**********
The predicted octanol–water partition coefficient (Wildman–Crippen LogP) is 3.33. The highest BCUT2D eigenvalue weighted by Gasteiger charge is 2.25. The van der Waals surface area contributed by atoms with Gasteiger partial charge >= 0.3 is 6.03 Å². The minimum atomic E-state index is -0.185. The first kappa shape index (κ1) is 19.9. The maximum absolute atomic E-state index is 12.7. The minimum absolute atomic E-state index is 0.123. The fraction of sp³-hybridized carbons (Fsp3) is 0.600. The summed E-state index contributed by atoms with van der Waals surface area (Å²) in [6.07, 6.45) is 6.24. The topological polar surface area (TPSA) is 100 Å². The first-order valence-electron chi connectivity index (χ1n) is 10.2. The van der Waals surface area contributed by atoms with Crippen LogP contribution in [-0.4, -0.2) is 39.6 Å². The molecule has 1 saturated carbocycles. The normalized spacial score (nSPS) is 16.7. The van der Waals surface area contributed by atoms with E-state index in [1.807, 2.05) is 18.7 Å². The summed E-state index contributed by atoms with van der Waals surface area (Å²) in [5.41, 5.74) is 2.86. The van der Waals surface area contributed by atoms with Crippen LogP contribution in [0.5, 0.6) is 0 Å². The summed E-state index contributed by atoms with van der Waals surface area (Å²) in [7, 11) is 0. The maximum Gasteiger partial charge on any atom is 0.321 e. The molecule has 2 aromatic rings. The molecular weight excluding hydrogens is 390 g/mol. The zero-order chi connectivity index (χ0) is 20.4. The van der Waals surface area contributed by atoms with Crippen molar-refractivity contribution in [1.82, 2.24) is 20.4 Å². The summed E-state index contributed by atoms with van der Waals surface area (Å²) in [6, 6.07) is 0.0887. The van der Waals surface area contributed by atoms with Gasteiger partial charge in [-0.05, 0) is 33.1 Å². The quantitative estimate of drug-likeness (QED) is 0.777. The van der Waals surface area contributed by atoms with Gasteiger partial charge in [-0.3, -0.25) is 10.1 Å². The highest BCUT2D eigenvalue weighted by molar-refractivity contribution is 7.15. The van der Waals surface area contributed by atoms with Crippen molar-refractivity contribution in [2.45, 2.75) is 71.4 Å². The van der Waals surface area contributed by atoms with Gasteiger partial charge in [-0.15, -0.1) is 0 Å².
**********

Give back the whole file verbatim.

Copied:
The predicted octanol–water partition coefficient (Wildman–Crippen LogP) is 3.33. The highest BCUT2D eigenvalue weighted by Gasteiger charge is 2.25. The van der Waals surface area contributed by atoms with Gasteiger partial charge >= 0.3 is 6.03 Å². The minimum atomic E-state index is -0.185. The first kappa shape index (κ1) is 19.9. The maximum absolute atomic E-state index is 12.7. The minimum absolute atomic E-state index is 0.123. The fraction of sp³-hybridized carbons (Fsp3) is 0.600. The summed E-state index contributed by atoms with van der Waals surface area (Å²) in [6.07, 6.45) is 6.24. The topological polar surface area (TPSA) is 100 Å². The first-order valence-electron chi connectivity index (χ1n) is 10.2. The van der Waals surface area contributed by atoms with Crippen LogP contribution in [-0.4, -0.2) is 39.6 Å². The molecule has 1 saturated carbocycles. The normalized spacial score (nSPS) is 16.7. The van der Waals surface area contributed by atoms with E-state index in [1.807, 2.05) is 18.7 Å². The summed E-state index contributed by atoms with van der Waals surface area (Å²) in [5.41, 5.74) is 2.86. The van der Waals surface area contributed by atoms with Crippen LogP contribution in [0.5, 0.6) is 0 Å². The summed E-state index contributed by atoms with van der Waals surface area (Å²) in [7, 11) is 0. The maximum Gasteiger partial charge on any atom is 0.321 e. The molecule has 2 aromatic rings. The molecular weight excluding hydrogens is 390 g/mol. The zero-order chi connectivity index (χ0) is 20.4. The van der Waals surface area contributed by atoms with Crippen molar-refractivity contribution in [1.82, 2.24) is 20.4 Å². The summed E-state index contributed by atoms with van der Waals surface area (Å²) in [6, 6.07) is 0.0887. The van der Waals surface area contributed by atoms with Gasteiger partial charge in [-0.05, 0) is 33.1 Å². The quantitative estimate of drug-likeness (QED) is 0.777. The van der Waals surface area contributed by atoms with Gasteiger partial charge in [-0.3, -0.25) is 10.1 Å². The highest BCUT2D eigenvalue weighted by molar-refractivity contribution is 7.15. The van der Waals surface area contributed by atoms with Crippen molar-refractivity contribution in [2.45, 2.75) is 71.4 Å². The van der Waals surface area contributed by atoms with Gasteiger partial charge in [-0.15, -0.1) is 0 Å².